In relevant part, CAFA provides defendants with the right to move class actions to federal court where the claim for damages against them exceeds $5 million. But can clever lawyers keep these cases out of federal court by simply “stipulating” that potential damages are less than $5 million — and before the named plaintiff is even authorized to represent the alleged class? In this case, Greg Knowles is the named plaintiff in a putative insurance‐recovery class action against Standard Fire Insurance in Arkansas state court. Before the court certified the class, Knowles tried to avoid that removal to federal court by stipulating that his class would not seek more than $5 million in damages at trial. Notably, the stipulation is worded in such a way that it will not apply if the class definition is later altered. … CAFA was enacted specifically to discourage attorneys from “forum shopping” (seeking friendlier courts) and attempting to keep cases out of federal court. Lawyers who game the system by agreeing to cap damages in an effort to keep cases in more favorable state courts violate the federal due process rights of absent would‐be class members, thereby flouting CAFA.
In his opinion for the unanimous Court, Justice Breyer found that the named class representative lacked a right to limit absent class members’ claims in such a way. Individual litigants remain free to avoid federal jurisdiction through the use of damage stipulations, but that is a decision they are entitled to make only for themselves. That’s very much consistent with the principles Cato urged, and with the importance of individual rights as the fundamental basis for legal action, rather than as mere ingredients to be aggregated by lawyers seeking settlement advantage. Thanks again to the ever‐brilliant David B. Rivkin, Jr., Andrew M. Grossman and colleagues at Baker & Hostetler for their work on the Cato brief.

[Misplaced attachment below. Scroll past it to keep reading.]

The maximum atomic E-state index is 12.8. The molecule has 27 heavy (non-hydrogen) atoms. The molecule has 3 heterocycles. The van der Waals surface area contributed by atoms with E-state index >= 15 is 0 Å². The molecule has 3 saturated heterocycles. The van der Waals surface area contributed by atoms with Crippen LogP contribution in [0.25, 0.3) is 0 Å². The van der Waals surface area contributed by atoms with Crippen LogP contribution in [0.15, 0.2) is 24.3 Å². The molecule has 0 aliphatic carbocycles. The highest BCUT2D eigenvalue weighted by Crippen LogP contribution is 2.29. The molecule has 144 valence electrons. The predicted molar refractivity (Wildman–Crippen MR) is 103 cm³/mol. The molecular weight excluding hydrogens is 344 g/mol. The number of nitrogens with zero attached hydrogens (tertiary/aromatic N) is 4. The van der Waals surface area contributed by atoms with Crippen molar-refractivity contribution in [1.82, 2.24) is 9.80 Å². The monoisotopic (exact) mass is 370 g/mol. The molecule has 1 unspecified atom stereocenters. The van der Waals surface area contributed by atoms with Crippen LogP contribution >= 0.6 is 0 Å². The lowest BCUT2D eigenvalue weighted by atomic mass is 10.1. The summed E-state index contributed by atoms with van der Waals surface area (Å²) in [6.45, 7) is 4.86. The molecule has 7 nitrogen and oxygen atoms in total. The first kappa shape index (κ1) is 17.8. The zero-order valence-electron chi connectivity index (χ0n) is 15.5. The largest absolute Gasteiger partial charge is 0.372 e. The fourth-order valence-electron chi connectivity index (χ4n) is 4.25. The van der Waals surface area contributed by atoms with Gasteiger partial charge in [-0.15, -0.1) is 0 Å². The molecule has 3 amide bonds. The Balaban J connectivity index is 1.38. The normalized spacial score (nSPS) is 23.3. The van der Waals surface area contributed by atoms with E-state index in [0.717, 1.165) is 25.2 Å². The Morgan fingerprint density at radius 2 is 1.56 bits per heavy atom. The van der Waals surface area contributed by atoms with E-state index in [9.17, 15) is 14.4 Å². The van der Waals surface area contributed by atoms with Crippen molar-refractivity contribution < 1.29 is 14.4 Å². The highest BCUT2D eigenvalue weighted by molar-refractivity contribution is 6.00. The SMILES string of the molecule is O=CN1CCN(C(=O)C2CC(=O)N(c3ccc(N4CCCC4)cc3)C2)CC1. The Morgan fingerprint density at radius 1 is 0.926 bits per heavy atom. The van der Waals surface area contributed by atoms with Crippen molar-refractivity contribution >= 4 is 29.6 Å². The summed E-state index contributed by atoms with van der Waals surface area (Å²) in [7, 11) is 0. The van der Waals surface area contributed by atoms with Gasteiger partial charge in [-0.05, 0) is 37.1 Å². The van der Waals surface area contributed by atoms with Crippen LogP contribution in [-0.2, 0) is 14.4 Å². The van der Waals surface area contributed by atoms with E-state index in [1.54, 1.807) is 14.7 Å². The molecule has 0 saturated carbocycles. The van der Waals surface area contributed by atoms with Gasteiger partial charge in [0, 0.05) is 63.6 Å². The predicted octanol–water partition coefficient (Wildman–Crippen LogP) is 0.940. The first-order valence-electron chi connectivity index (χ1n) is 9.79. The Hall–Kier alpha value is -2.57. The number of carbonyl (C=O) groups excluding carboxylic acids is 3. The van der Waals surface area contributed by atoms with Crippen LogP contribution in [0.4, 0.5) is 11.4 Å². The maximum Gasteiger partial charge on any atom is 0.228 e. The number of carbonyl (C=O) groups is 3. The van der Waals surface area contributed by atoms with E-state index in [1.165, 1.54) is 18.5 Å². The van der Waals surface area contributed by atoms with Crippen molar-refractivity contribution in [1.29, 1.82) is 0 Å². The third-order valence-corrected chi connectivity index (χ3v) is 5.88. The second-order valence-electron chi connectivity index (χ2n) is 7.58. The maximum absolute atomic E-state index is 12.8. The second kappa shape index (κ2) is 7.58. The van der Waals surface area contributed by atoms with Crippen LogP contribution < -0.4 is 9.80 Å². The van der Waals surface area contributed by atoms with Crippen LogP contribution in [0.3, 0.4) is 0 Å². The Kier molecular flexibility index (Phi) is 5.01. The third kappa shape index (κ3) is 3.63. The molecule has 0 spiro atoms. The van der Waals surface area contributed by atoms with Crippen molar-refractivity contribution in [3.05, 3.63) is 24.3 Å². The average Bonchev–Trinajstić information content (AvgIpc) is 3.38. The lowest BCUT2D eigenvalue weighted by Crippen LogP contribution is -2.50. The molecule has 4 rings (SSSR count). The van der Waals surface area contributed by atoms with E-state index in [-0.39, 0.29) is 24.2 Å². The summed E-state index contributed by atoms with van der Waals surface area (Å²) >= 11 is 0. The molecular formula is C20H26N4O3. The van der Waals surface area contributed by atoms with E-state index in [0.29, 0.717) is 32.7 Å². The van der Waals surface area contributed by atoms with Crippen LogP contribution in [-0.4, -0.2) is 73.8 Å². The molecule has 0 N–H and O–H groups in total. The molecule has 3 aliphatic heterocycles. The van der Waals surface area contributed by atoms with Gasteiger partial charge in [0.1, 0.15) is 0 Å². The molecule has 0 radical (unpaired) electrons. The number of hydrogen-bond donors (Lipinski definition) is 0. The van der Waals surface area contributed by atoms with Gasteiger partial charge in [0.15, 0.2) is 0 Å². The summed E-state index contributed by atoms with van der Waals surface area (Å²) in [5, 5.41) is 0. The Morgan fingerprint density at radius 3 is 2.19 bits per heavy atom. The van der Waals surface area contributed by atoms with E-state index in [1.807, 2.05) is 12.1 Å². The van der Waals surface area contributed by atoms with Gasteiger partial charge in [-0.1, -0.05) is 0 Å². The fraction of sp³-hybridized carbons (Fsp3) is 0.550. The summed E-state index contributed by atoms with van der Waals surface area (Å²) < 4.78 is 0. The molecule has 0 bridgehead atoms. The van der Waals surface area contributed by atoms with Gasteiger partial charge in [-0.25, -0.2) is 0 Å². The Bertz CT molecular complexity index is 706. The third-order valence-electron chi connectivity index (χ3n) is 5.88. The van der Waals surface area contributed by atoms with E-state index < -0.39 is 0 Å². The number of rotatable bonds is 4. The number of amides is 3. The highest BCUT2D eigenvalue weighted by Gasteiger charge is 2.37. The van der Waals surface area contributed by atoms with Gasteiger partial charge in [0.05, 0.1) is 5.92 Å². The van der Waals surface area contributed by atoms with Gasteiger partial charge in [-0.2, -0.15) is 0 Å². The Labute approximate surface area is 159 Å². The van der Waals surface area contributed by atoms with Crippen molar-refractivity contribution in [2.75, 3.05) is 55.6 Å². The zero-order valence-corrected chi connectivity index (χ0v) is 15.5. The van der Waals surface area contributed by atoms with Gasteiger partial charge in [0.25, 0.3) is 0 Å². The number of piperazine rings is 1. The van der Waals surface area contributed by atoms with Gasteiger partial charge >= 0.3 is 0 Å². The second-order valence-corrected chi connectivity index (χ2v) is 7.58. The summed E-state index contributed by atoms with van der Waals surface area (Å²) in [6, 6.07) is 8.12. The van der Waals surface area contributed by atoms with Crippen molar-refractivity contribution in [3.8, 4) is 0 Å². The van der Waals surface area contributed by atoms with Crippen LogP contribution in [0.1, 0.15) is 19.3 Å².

In anticipation of a hearing in the House Judiciary Committee Wednesday afternoon, Sandra Aistars, executive director of the Copyright Alliance, writes in the Hill about the principles that should guide copyright reform, calling for debate “based in reality rather than rhetoric.”
Chief among these principles is that protecting authors is in the public interest. Ensuring that all creators retain the freedom of choice in determining how their creative work is used, disseminated and monetized is vital to protecting freedom of expression.
Arguing for authors in terms of freedom of choice and expression is good rhetoric, but it’s quite unlike what I expect you’ll hear during our noon Wednesday forum on copyright and the book Laws of Creation: Property Rights in the World of Ideas.